My research interests have focused on transcription and replication as main sources of genetic instability. During my PhD, I worked with Prof. Andrés Aguilera on transcription, and R-loops in particular, as a source of genetic instability. My PhD, funded by an FPU fellowship, was awarded in 2009 with ‘Sobresaliente Cum Laude’, European Mention, and later on awarded with the ‘Premio Extraordinario de Doctorado’. I development powerful genetic tools for the identification of R-loops in vivo by the heterologous over-expression of human AID in yeast mutants of the THO complex, involved in mRNP biogenesis. I also contributed to show that co-transcriptional R-loops impair replication fork progression and identified that as the main cause of transcription-associated genetic instability. I further showed that the phenotypes of THO mutants could be observed genome-wide. In agreement with R-loops being a frequent source of DNA damage, I showed that to survive replication stress, THO mutants require a functional S-phase checkpoint, known to be essential for the maintenance of replication fork stability.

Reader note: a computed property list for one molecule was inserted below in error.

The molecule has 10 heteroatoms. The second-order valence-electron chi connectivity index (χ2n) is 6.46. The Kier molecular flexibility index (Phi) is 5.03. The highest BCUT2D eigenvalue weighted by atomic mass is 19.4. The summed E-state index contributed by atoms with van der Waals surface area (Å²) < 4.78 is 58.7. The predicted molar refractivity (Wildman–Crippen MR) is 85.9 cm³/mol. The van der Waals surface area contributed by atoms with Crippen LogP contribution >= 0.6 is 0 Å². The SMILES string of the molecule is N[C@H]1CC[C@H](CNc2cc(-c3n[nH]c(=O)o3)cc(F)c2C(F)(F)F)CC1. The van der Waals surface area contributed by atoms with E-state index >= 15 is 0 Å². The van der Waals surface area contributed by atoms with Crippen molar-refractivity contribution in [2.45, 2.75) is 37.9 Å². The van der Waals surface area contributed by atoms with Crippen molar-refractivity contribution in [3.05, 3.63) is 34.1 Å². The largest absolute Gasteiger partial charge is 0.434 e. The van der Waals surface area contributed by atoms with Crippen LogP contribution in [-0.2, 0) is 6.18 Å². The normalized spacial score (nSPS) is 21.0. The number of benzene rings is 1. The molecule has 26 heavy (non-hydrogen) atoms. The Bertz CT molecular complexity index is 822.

I then decided to deepen my understanding of the replication process with a leading scientist in the field, Dr. John Diffley. For this purpose, I moved to UK in 2010 and worked at Clare Hall Laboratories (belonging to CRUK until April 2015 and to The Francis Crick Institute since then), where I was funded by a long-term EMBO Fellowship and by CRUK to work on the role of S-phase checkpoints in replication fork stabilization. Combining genome-wide sequencing with the power of classical genetics, I defined an unexpected link between histone deacetylation and fork stability. Further mechanistic insights allowed us to uncover the role of certain factors in irreversible fork arrest both in yeast and human cells.
In 2015, I was awarded a grant from the Spanish Association Against Cancer (AECC) and I re-joined Andrés Aguilera´s laboratory in CABIMER to work on the consequences of R-loops and transcription in general on replication forks. Since then, I am working on the mechanisms that might explain R-loop accumulation in human cells, in particular in BRCA2 deficient cells and its connection not only with the replication fork but also with other BRCA2-related functions, such as homologous recombination and mitosis. In parallel, I am working in the identification of new genes involved in the prevention or resolution of R-loops. During this time, I have supervised two Erasmus projects, and I am supervising two PhD projects, one focusing on the role of histone deacetylases in the repair of replication-born DNA breaks and the other one investigating the use of new methodologies to map R-loops genome-wide and screening for histone factors that can be involved in the prevention of R-loop accumulation.